The flood season in the nation's midsection started early this year, and there's no letup in sight, spurring federal, state and local officials to brace for what looks likely to be an unusually watery spring.

At least 16 deaths were linked to heavy flooding across Missouri, Arkansas, Tennessee, Oklahoma and other states in March; another was tied to flooding Friday in Kentucky. Last week, snow that could set off more flooding blanketed parts of the Midwest. And Kentucky and parts of Arkansas and Missouri that are struggling to recover from previous deluges remained vulnerable to the threat of weekend rain.

State and local agencies and the U.S. Army Corps of Engineers have been ramping up their readiness efforts: stocking up sandbags and other emergency supplies; inspecting levees for groundhog holes and errant trees that can take root and weaken them; and holding regular multi-agency meetings.

"What can you do?" asked Missouri State Emergency Management Agency spokeswoman Susie Stonner, noting that this year's first flood came a month earlier than usual. "You can store sandbags -- that's about it. A lot of communities already experienced flooding. Some of them are pulling sandbags back, putting them in areas where they can utilize them again. People are leaning forward in their foxholes."

In Poplar Bluff, Mo., where flooding from a March levee break destroyed a number of homes, city clerk's assistant Lori Phelps said traumatized locals are hoping the predicted rains will not cause more floods.

"There's not a lot you can do -- just sit and hold your breath," she said.

Throughout the region, the Corps of Engineers has been releasing excess water from reservoirs into already swollen streams. The Wappapello Reservoir in southeast Missouri rose 11 feet in one day during severe rainfalls in late March.

"One of the purposes of these reservoirs is flood-damage reduction," said spokesman Alan Dooley of the Corps of Engineers' St. Louis District. "The water flowing in dictates how much is allowed to flow out. We do this with an eye to retaining as much as possible and discharging it later when streams are better equipped to handle it."

On March 5, officials of the Corps of Engineers, the Federal Emergency Management Administration, the Coast Guard and state agencies met for a flood mitigation summit at the Rock Island Arsenal in Illinois, the first such meeting held in the Upper Mississippi River Basin.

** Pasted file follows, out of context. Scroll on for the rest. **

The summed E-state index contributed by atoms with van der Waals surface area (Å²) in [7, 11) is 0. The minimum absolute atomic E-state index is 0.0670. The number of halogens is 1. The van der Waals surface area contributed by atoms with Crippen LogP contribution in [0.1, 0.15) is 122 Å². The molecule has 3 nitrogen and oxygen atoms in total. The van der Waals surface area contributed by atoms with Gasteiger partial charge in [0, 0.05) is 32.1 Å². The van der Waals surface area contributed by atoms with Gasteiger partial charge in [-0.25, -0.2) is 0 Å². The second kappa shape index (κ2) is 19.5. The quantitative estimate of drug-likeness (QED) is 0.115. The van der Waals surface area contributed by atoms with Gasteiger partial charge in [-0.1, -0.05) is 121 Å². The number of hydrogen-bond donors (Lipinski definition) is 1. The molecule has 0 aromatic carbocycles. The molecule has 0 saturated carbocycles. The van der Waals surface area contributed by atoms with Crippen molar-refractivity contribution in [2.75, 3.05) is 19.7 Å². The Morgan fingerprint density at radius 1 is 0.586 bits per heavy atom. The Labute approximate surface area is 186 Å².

The Corps of Engineers' Rock Island District, a regional distribution center, replenished its supplies of more than 1 million sandbags, almost 100 pumps, 1,000 feet each of rapidly deploying flood walls and Portadams and 2,500 rolls of plastic sheeting.

In the Midwest, flood season started before winter's end as heavy snow alternated with warm weather.

"If rain falls on top of snow, the risk of flooding is much greater than any other time of year," said Kevin Trenberth, head of climate analysis at the National Center for Atmospheric Research.

Illinois got its first floods in January, earning federal disaster designation for several counties. Ice jams, formed when floes collide and block a river's flow, also caused flooding in the Quad Cities area in the winter.

National Weather Service hydrologist Noreen Schwein said the recent flooding has been caused by large frontal low-pressure systems, more common in fall and winter, that linger over a region for long periods.

"In spring, we'll transition to more severe weather systems that move through more rapidly," she said. That likely means fewer consecutive days of rain in one place, but the deluges can still cause serious flooding.

For cities in the Great Lakes region, flooding often results in untreated sewage overflowing into rivers and the lakes.

"With spring rains, we will see overflows everywhere in the region," Jeff Skelding of the National Wildlife Federation said. The federation is part of a coalition seeking federal funding to help municipalities overhaul aging, overburdened sewer systems. "It's a problem for public health, for beaches. It's a chronic problem in the Great Lakes that's not going to go away without congressional action," Skelding said.

The National Weather Service has tried to prepare the public, holding a flood safety awareness week March 17-21 and, among other things, urging people to "turn around, don't drown" when they come to flooded roads.

"Flooding causes more deaths than any other weather phenomenon," Weather Service spokesman Patrick Slattery said. "A lot of people take on low water crossings thinking they will be fine and then find out they're not."

Because floodwater from the Midwest and Ozark regions ends up in the Mississippi River, the March floods and more spring flooding could also put the Katrina-ravaged Gulf Coast at risk. Currently, the Mississippi is so swollen that officials are considering opening the Bonnet Carré Spillway for the first time since 1997 to divert water from the Mississippi into Louisiana's Lake Pontchartrain.

Trenberth said heavier flooding is one of the widely predicted effects of global warming, because higher ocean temperatures mean the air can hold more moisture for storms to draw from.

"When it rains, it pours, and even when it snows, we will get heavier snowfalls," Trenberth said. "Whether that converts to flooding depends on what mitigation factors have occurred on the ground."